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What Food is Typically American?

I’ve been reading American Cuisine: And How it Got This Way by Paul Freedman. It delves into the history of “American” cuisine and how it was shaped by the country’s history. As can be imagined, there are many factors involved in this evolution, from the various cultures and backgrounds that are the heart of America’s melting pot, to technology advances and changing tastes and preferences. It really made me think about what types of foods can be defined as typically American.

This is not a new concept. Back in the early 1870s, the Grand Duke Alexis of Russia visited the United States and later claimed that American cookery was nonexistent and the best American cooks “were all French.” Incensed, Philadelphia Chef James Parkinson of (The Thousand Dollar Dinner fame) wrote an editorial published in the Philadelphia Press and later as a stand-alone pamphlet called American Dishes at the Centennial. In this lengthy essay, Parkinson extensively sang the praises of the numerous “exclusively and distinctively” American foods and dishes, meticulously pointing out the duke’s inaccuracies. It was two years before Philadelphia’s Centennial Exhibition (America’s first official world’s fair), and Parkinson declared that the rest of the world would see and taste the true excellence of American cuisine at this celebration. “American dishes at home, at the great fair in 1876, will lead to American dishes abroad,” he predicted. “America, therefore, should become, and may become, the fashion.”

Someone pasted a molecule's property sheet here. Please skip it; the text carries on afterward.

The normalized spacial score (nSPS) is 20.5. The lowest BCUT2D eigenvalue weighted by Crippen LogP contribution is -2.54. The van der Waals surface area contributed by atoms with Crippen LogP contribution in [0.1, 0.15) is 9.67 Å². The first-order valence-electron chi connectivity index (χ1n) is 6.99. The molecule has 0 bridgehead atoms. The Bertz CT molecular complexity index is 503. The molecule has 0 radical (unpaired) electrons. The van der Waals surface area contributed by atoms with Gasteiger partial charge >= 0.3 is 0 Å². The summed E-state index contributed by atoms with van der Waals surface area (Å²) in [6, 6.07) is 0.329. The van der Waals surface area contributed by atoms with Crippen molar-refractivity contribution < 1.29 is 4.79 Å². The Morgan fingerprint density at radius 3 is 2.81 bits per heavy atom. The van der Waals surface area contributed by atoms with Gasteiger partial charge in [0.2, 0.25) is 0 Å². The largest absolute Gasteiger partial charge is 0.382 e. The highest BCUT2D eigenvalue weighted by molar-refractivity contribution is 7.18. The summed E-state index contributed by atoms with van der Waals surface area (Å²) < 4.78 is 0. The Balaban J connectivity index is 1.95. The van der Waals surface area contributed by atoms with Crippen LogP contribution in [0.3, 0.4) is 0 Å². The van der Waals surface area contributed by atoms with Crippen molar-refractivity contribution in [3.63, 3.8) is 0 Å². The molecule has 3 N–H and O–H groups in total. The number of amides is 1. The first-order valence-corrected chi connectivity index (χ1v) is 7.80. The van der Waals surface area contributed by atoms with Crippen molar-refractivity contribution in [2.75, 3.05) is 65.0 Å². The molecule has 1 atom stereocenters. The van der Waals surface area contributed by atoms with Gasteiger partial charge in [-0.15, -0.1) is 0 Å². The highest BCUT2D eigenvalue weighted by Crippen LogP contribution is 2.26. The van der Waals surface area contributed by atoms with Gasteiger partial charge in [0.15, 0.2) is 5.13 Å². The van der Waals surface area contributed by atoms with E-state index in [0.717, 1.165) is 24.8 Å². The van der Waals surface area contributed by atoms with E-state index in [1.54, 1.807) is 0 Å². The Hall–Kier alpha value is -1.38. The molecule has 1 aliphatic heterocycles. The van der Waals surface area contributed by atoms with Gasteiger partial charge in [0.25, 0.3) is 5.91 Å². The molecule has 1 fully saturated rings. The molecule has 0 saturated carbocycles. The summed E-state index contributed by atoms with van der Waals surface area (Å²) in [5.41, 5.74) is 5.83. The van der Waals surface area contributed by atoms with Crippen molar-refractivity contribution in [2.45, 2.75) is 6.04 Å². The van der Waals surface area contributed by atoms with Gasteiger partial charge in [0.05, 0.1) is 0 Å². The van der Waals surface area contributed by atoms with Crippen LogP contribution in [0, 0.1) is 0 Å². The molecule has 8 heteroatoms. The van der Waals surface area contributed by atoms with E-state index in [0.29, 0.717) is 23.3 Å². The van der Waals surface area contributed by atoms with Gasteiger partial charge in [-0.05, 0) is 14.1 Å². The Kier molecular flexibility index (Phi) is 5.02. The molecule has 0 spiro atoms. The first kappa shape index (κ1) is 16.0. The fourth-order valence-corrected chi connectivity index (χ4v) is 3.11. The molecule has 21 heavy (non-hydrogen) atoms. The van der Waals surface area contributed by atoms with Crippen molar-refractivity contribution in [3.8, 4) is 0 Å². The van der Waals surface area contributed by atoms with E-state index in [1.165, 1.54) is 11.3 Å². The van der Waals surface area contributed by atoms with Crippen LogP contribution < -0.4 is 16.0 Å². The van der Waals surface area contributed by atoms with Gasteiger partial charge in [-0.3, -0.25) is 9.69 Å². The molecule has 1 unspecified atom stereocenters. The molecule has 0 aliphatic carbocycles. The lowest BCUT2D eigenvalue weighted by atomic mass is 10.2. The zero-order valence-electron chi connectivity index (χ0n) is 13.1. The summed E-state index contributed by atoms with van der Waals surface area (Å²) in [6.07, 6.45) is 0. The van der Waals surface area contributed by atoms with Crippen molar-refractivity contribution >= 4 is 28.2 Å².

Parkinson wasn’t wrong, but ironically in a different way. He wrote mainly about America’s plentiful native game, fish and produce, for example, referring to American oysters as “not the peanut, copperish caricature of France or England, but the large, sweet, delectable, and glorious American oyster—the envy of the world.” But today it is fast and processed food that is typically globally defined as American cuisine, with huge corporate entities such as McDonalds, Starbucks and Coca-Cola now available throughout the world.

And part of this has to do with portion sizes. When Europeans first arrived in America, they marveled at the bountiful size of its fish, oysters, wild turkeys and squashes. That was the beginning. As a result of all this abundance, portion sizes of dishes in the U.S. were typically big and just kept increasing. Flash forward to today where many restaurants offer platter-sized portions.

Another factor is that Americans have always embraced technology. So when food processing really took off at the end of the 19th century, Americans were all in. Canned and boxed goods were convenient. They helped free up women’s time in the kitchen, allowing them to work outside the house. Packaged foods could travel much further distances without spoiling. Railroads and steamships could transport staple foods around the country.

Both technology and convenience also played a huge role in the rapid acceptance of fast food chains. As the “land of opportunity,” America has typically been an “on-the-go” culture, eating quick meals for sustenance. Europeans visiting America in the late 1800s were rather appalled at how fast Americans gobbled down their meals. So no surprise “fast food” became ubiquitous starting in the 1950s, especially as the American highway system expanded.

When I hear the phrase “American cuisine,” I think of all of these factors, plus the fact that the U.S. is such a geographically large nation that each region has its own specialties, a fact Freedman highlights in his book. In addition, America encompasses such a vibrant mix of cultures that have impacted what we eat. I am personally grateful for this as I love trying new flavors and cooking techniques. What about you? I would love to know what comes to mind when you think of American cuisine!

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